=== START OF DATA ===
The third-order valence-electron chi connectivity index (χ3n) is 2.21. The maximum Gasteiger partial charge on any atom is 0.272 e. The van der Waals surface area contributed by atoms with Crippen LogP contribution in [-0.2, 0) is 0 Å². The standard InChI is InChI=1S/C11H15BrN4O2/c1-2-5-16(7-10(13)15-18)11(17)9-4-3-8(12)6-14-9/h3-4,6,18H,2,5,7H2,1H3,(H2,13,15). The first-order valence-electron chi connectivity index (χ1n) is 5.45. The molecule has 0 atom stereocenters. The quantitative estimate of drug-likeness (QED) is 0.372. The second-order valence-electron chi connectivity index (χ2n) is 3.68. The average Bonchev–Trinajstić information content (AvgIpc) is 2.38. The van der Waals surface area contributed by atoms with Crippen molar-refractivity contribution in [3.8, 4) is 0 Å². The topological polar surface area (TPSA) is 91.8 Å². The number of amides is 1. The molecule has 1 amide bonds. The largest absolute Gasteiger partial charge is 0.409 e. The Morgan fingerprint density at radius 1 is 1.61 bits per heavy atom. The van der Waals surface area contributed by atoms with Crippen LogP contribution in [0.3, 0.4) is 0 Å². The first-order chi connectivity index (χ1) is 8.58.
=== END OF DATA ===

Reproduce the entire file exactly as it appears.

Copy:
The third-order valence-electron chi connectivity index (χ3n) is 2.21. The maximum Gasteiger partial charge on any atom is 0.272 e. The van der Waals surface area contributed by atoms with Crippen LogP contribution in [-0.2, 0) is 0 Å². The standard InChI is InChI=1S/C11H15BrN4O2/c1-2-5-16(7-10(13)15-18)11(17)9-4-3-8(12)6-14-9/h3-4,6,18H,2,5,7H2,1H3,(H2,13,15). The first-order valence-electron chi connectivity index (χ1n) is 5.45. The molecule has 0 atom stereocenters. The quantitative estimate of drug-likeness (QED) is 0.372. The second-order valence-electron chi connectivity index (χ2n) is 3.68. The average Bonchev–Trinajstić information content (AvgIpc) is 2.38. The van der Waals surface area contributed by atoms with Crippen molar-refractivity contribution in [3.8, 4) is 0 Å². The topological polar surface area (TPSA) is 91.8 Å². The number of amides is 1. The molecule has 1 amide bonds. The largest absolute Gasteiger partial charge is 0.409 e. The Morgan fingerprint density at radius 1 is 1.61 bits per heavy atom. The van der Waals surface area contributed by atoms with Crippen LogP contribution in [0.3, 0.4) is 0 Å². The first-order chi connectivity index (χ1) is 8.58.